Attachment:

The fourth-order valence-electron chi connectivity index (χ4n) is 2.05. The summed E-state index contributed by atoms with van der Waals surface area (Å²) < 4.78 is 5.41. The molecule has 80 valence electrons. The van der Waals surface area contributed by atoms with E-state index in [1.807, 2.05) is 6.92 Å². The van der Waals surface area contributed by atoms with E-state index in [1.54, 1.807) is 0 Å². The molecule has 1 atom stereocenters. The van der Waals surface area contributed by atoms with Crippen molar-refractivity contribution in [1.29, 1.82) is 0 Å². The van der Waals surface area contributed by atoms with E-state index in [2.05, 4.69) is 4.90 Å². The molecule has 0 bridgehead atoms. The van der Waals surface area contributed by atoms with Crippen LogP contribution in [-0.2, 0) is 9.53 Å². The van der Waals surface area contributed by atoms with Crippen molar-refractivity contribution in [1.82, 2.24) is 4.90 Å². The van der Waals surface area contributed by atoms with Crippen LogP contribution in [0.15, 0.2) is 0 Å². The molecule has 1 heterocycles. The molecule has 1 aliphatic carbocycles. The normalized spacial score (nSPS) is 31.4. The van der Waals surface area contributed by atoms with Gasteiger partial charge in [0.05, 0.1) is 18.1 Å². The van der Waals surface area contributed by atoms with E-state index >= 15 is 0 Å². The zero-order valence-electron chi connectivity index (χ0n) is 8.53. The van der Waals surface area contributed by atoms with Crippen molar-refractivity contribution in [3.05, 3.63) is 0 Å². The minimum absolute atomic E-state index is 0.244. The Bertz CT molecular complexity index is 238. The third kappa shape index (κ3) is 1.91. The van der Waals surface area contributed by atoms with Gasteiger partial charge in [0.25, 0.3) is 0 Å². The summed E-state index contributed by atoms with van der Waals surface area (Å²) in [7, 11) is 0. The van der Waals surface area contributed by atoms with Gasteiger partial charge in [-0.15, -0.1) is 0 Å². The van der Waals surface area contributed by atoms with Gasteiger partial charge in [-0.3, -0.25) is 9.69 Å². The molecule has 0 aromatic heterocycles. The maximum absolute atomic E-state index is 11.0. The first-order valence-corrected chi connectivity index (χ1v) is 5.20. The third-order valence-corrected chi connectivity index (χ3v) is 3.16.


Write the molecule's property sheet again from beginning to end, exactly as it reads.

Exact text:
The fourth-order valence-electron chi connectivity index (χ4n) is 2.05. The summed E-state index contributed by atoms with van der Waals surface area (Å²) < 4.78 is 5.41. The molecule has 80 valence electrons. The van der Waals surface area contributed by atoms with E-state index in [1.807, 2.05) is 6.92 Å². The van der Waals surface area contributed by atoms with E-state index in [1.54, 1.807) is 0 Å². The molecule has 1 atom stereocenters. The van der Waals surface area contributed by atoms with Crippen molar-refractivity contribution in [1.29, 1.82) is 0 Å². The van der Waals surface area contributed by atoms with E-state index in [2.05, 4.69) is 4.90 Å². The molecule has 0 bridgehead atoms. The van der Waals surface area contributed by atoms with Crippen LogP contribution in [-0.2, 0) is 9.53 Å². The van der Waals surface area contributed by atoms with Crippen molar-refractivity contribution in [1.82, 2.24) is 4.90 Å². The van der Waals surface area contributed by atoms with Crippen LogP contribution in [0.15, 0.2) is 0 Å². The molecule has 1 heterocycles. The molecule has 1 aliphatic carbocycles. The normalized spacial score (nSPS) is 31.4. The van der Waals surface area contributed by atoms with Gasteiger partial charge in [0.05, 0.1) is 18.1 Å². The van der Waals surface area contributed by atoms with E-state index >= 15 is 0 Å². The zero-order valence-electron chi connectivity index (χ0n) is 8.53. The van der Waals surface area contributed by atoms with Crippen molar-refractivity contribution in [3.05, 3.63) is 0 Å². The minimum absolute atomic E-state index is 0.244. The Bertz CT molecular complexity index is 238. The third kappa shape index (κ3) is 1.91. The van der Waals surface area contributed by atoms with Gasteiger partial charge in [0.25, 0.3) is 0 Å². The summed E-state index contributed by atoms with van der Waals surface area (Å²) in [7, 11) is 0. The van der Waals surface area contributed by atoms with Gasteiger partial charge in [-0.15, -0.1) is 0 Å². The van der Waals surface area contributed by atoms with Gasteiger partial charge in [-0.3, -0.25) is 9.69 Å². The molecule has 0 aromatic heterocycles. The maximum absolute atomic E-state index is 11.0. The first-order valence-corrected chi connectivity index (χ1v) is 5.20. The third-order valence-corrected chi connectivity index (χ3v) is 3.16.